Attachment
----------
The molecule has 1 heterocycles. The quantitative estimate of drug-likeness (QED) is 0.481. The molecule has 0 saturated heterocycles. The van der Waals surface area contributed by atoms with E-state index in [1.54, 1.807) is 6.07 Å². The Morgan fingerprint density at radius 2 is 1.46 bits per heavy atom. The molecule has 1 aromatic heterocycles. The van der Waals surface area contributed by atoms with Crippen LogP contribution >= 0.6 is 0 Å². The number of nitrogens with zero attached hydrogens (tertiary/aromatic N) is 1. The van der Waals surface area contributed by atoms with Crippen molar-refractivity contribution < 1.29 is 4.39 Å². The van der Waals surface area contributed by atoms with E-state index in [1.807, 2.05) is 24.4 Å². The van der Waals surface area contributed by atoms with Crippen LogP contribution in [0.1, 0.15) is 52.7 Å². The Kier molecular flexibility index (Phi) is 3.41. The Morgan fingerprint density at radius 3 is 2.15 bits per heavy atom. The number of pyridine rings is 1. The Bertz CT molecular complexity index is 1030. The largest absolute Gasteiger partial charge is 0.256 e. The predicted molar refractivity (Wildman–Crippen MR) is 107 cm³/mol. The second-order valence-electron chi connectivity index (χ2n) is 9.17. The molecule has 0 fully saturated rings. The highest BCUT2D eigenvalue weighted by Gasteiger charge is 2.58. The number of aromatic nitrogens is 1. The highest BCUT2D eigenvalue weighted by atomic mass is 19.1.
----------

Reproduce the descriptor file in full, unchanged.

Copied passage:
The molecule has 1 heterocycles. The quantitative estimate of drug-likeness (QED) is 0.481. The molecule has 0 saturated heterocycles. The van der Waals surface area contributed by atoms with E-state index in [1.54, 1.807) is 6.07 Å². The Morgan fingerprint density at radius 2 is 1.46 bits per heavy atom. The molecule has 1 aromatic heterocycles. The van der Waals surface area contributed by atoms with Crippen LogP contribution >= 0.6 is 0 Å². The number of nitrogens with zero attached hydrogens (tertiary/aromatic N) is 1. The van der Waals surface area contributed by atoms with Crippen molar-refractivity contribution < 1.29 is 4.39 Å². The van der Waals surface area contributed by atoms with E-state index in [1.807, 2.05) is 24.4 Å². The van der Waals surface area contributed by atoms with Crippen LogP contribution in [0.1, 0.15) is 52.7 Å². The Kier molecular flexibility index (Phi) is 3.41. The Morgan fingerprint density at radius 3 is 2.15 bits per heavy atom. The number of pyridine rings is 1. The Bertz CT molecular complexity index is 1030. The largest absolute Gasteiger partial charge is 0.256 e. The predicted molar refractivity (Wildman–Crippen MR) is 107 cm³/mol. The second-order valence-electron chi connectivity index (χ2n) is 9.17. The molecule has 0 fully saturated rings. The highest BCUT2D eigenvalue weighted by Gasteiger charge is 2.58. The number of aromatic nitrogens is 1. The highest BCUT2D eigenvalue weighted by atomic mass is 19.1.